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Lyndon Hood: On The NZ First Chorus Line

On The NZ First Chorus Line

By Lyndon Hood

A greek chorus might have something to teach NZ First

I am something of novice reader of parliamentary press releases, but from time to time I see something that I am sure would interest even the most grizzled veteran. For example, I was intrigued to note that Winston Peters had written audience responses into his Budget speech:

So here is an Education Minister who put the future of thousands of our children at risk. Is he a weak link?

Everybody – Yes

Should he go?

Everybody – Yes

But wait there is more...

Here, I thought, is somebody with a high degree of confidence in his own importance. That, or a "leader" who knew he gave 12 other people their scripts beforehand. Maybe both.

In the end he sounded not such much like a consummate rabble-rouser as the guy leading the cheers for the ref. after the rugby. Over the course of six repetitions of the theme, it got a bit tired.

Peters may have opened up new escalation of parliamentary warfare. History will decide whether this approach best considered as well-organised interjection, barracking, or an evocation of the style of rally popular among other modern nationalist anti-immigration parties.

What I feel it lacked was a proper sense of theatre. For one thing, even unprepared audiences are capable of a far larger repertoire of responses than the "Nothing!" and "Yes!" that Peters credits them with. If I could suggest one classic example:

You see this Minister just doesn’t know which Tom, Dick, Yossef, Ahmed, Osama or Ying Tong is actually here...

Man with towel on head appears in the back benches.

Everybody – Behind you!

Man hides.

I don't see anyone there. Are you making fun of me? We have passed on many of these cases and...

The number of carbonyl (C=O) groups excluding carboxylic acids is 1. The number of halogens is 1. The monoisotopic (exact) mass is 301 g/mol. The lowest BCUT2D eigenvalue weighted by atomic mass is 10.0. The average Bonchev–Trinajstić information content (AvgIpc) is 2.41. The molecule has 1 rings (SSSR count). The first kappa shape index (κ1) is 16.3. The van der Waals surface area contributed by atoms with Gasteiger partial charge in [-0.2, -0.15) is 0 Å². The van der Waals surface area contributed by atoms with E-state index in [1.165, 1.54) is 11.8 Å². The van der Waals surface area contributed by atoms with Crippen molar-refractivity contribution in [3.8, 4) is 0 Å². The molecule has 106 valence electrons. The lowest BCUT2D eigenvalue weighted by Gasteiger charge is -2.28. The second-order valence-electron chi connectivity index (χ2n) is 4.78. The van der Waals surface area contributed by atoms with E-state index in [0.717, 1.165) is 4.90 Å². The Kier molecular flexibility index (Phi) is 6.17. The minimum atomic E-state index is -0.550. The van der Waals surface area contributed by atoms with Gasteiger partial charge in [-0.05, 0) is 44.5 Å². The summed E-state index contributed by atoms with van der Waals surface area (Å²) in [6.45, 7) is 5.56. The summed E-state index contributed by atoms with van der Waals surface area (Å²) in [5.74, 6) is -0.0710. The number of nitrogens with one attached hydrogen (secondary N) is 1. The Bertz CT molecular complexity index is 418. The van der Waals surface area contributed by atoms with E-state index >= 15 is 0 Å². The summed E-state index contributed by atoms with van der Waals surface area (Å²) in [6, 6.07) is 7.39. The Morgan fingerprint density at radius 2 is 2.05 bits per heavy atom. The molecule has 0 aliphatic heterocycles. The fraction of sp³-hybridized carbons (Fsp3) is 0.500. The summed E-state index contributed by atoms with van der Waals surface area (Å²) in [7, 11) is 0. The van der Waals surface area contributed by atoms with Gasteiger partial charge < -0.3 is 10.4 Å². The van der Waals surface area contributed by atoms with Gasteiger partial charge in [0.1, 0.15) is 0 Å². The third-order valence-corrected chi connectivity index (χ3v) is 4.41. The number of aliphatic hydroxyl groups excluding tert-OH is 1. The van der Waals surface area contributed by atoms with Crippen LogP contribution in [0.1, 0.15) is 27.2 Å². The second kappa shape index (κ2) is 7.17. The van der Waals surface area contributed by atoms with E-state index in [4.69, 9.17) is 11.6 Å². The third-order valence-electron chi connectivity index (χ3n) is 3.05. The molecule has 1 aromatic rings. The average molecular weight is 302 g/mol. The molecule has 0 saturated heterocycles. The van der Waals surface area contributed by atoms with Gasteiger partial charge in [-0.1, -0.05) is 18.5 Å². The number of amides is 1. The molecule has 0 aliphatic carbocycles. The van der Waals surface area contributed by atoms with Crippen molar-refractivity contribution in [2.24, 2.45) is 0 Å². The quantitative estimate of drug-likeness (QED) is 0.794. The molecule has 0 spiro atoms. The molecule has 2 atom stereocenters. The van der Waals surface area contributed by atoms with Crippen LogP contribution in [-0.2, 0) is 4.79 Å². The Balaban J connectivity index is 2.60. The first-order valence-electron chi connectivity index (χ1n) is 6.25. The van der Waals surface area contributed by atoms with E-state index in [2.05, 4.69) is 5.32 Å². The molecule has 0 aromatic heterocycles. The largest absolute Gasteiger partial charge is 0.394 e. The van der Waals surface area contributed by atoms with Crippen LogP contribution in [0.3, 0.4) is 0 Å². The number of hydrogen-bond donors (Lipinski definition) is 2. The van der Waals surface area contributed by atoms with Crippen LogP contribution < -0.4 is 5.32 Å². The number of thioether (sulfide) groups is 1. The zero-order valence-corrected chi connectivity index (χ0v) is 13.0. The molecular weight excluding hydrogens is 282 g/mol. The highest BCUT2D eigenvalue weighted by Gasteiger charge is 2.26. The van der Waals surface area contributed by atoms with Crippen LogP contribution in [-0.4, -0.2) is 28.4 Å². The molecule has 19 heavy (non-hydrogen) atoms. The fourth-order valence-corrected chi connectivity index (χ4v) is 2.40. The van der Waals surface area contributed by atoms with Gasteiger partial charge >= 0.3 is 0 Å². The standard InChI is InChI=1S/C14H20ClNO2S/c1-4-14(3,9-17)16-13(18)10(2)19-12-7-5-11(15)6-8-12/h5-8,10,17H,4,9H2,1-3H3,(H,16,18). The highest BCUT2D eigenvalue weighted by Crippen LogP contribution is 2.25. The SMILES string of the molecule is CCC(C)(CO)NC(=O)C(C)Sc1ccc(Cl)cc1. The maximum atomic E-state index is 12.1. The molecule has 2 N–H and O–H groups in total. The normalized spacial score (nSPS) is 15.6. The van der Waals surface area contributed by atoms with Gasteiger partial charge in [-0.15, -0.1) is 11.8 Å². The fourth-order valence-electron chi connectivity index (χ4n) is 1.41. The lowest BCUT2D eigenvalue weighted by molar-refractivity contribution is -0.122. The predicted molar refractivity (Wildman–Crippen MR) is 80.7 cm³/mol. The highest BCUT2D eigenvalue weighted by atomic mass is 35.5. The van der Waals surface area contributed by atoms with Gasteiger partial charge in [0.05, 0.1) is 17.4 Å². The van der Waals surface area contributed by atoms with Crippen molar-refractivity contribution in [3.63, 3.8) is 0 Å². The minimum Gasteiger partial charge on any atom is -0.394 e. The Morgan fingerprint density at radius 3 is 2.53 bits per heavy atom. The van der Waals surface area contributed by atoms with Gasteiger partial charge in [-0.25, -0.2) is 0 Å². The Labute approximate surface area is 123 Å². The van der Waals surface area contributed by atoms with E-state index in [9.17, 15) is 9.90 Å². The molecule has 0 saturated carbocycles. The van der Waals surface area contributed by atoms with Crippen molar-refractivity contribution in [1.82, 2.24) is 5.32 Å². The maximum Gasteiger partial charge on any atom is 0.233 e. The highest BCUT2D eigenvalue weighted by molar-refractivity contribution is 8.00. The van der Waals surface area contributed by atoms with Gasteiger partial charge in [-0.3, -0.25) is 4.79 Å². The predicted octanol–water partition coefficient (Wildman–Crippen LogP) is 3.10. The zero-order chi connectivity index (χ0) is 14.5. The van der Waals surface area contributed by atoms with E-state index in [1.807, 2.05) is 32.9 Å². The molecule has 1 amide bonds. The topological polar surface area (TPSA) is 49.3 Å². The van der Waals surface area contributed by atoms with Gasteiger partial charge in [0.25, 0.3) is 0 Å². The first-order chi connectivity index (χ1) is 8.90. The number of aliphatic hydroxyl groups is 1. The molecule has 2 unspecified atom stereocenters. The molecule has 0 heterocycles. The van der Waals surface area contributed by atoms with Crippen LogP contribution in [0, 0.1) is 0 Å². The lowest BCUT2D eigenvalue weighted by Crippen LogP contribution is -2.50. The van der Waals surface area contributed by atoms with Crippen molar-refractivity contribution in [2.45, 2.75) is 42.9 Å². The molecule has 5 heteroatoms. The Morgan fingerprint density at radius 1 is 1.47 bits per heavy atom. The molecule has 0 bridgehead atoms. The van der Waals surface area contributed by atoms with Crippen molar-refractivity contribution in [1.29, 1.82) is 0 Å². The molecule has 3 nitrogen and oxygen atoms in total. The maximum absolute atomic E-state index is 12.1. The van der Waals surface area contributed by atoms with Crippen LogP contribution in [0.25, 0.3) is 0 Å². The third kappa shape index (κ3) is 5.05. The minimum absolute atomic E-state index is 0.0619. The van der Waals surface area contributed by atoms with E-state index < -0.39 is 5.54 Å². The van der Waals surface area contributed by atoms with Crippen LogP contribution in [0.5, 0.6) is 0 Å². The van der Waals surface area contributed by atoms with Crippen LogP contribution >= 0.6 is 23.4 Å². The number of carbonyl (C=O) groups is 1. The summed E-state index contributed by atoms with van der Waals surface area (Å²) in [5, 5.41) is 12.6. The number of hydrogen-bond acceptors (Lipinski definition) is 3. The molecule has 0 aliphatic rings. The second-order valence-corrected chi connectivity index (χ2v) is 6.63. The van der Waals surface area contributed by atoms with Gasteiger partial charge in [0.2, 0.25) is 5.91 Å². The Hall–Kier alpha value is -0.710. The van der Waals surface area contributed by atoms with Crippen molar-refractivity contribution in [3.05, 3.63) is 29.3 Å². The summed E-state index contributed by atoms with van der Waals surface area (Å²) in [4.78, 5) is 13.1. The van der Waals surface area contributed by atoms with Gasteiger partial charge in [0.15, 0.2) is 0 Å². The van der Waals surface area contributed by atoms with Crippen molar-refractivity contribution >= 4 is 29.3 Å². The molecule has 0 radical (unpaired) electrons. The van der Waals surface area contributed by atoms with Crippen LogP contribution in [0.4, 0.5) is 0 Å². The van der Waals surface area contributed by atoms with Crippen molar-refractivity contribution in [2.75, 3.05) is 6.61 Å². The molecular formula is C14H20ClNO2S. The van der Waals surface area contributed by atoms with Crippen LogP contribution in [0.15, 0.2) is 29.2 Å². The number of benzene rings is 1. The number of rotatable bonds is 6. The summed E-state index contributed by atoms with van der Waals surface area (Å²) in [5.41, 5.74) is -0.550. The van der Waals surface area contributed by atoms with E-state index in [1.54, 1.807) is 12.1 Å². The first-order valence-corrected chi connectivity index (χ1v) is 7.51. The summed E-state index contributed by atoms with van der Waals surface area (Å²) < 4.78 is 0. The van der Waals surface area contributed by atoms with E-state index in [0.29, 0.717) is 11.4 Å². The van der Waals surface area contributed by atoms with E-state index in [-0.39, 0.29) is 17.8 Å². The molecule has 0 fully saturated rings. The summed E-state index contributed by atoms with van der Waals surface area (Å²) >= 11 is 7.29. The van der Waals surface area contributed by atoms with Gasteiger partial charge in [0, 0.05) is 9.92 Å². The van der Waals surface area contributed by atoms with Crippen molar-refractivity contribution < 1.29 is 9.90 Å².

Man begins sneaking up on Peters, waving a big curvy sword

Everyone – Behind you!

Repeat ad lib.

This approach has its limits; clapping-if-you-believe-in-fairies is unlikely to be popular with the bulk of the opposition, and while everyone could probably manage a "When do we want it? - Now!" then answers to "What do we want?" would show an inconvenient lack of consensus and could, in some cases, last for several minutes.

If, however, you are able to brief your chorus line in advance, the possibilities are endless. To get the ball rolling, I suggest, as an appropriate compliment to the tone - and indeed the layout - of the parliamentary theatre, an actual Greek chorus:

There is a party that brings New Zealanders – both young and old – hope for a better future. And when the election is over, this party will begin the process of putting in place its policy programme for the future. That party is of course New Zealand First. And the halls are filling all over the country because help is on its way.

Everyone – King, I say it once again,
Witless were I proved, insane,
If I lightly put away
Thee my country's prop and stay,
Pilot who, in danger sought,
To a quiet haven brought
Our distracted State; and now
Who can guide us right but thou?

That last bit's a quote from Sophocles' Oedipus. I've always said the classics have a lot to teach us.

****** ENDS ******

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